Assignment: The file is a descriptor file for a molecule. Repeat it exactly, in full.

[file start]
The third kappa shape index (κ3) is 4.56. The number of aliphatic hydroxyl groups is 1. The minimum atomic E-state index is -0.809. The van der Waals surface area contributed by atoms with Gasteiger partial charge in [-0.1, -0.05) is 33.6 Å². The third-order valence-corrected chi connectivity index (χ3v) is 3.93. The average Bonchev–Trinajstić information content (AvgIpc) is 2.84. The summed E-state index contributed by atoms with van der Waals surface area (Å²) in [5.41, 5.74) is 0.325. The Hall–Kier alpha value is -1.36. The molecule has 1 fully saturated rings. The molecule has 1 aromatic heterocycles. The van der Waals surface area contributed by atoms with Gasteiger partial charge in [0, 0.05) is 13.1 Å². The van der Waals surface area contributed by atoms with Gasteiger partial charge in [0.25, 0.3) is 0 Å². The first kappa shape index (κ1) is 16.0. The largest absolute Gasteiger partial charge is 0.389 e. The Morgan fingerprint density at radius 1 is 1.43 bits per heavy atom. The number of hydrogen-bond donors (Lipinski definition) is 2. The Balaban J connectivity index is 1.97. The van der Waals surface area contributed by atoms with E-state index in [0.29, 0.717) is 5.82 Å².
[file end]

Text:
The third kappa shape index (κ3) is 4.56. The number of aliphatic hydroxyl groups is 1. The minimum atomic E-state index is -0.809. The van der Waals surface area contributed by atoms with Gasteiger partial charge in [-0.1, -0.05) is 33.6 Å². The third-order valence-corrected chi connectivity index (χ3v) is 3.93. The average Bonchev–Trinajstić information content (AvgIpc) is 2.84. The summed E-state index contributed by atoms with van der Waals surface area (Å²) in [5.41, 5.74) is 0.325. The Hall–Kier alpha value is -1.36. The molecule has 1 fully saturated rings. The molecule has 1 aromatic heterocycles. The van der Waals surface area contributed by atoms with Gasteiger partial charge in [0, 0.05) is 13.1 Å². The van der Waals surface area contributed by atoms with Gasteiger partial charge in [0.25, 0.3) is 0 Å². The first kappa shape index (κ1) is 16.0. The largest absolute Gasteiger partial charge is 0.389 e. The Morgan fingerprint density at radius 1 is 1.43 bits per heavy atom. The number of hydrogen-bond donors (Lipinski definition) is 2. The Balaban J connectivity index is 1.97. The van der Waals surface area contributed by atoms with E-state index in [0.29, 0.717) is 5.82 Å².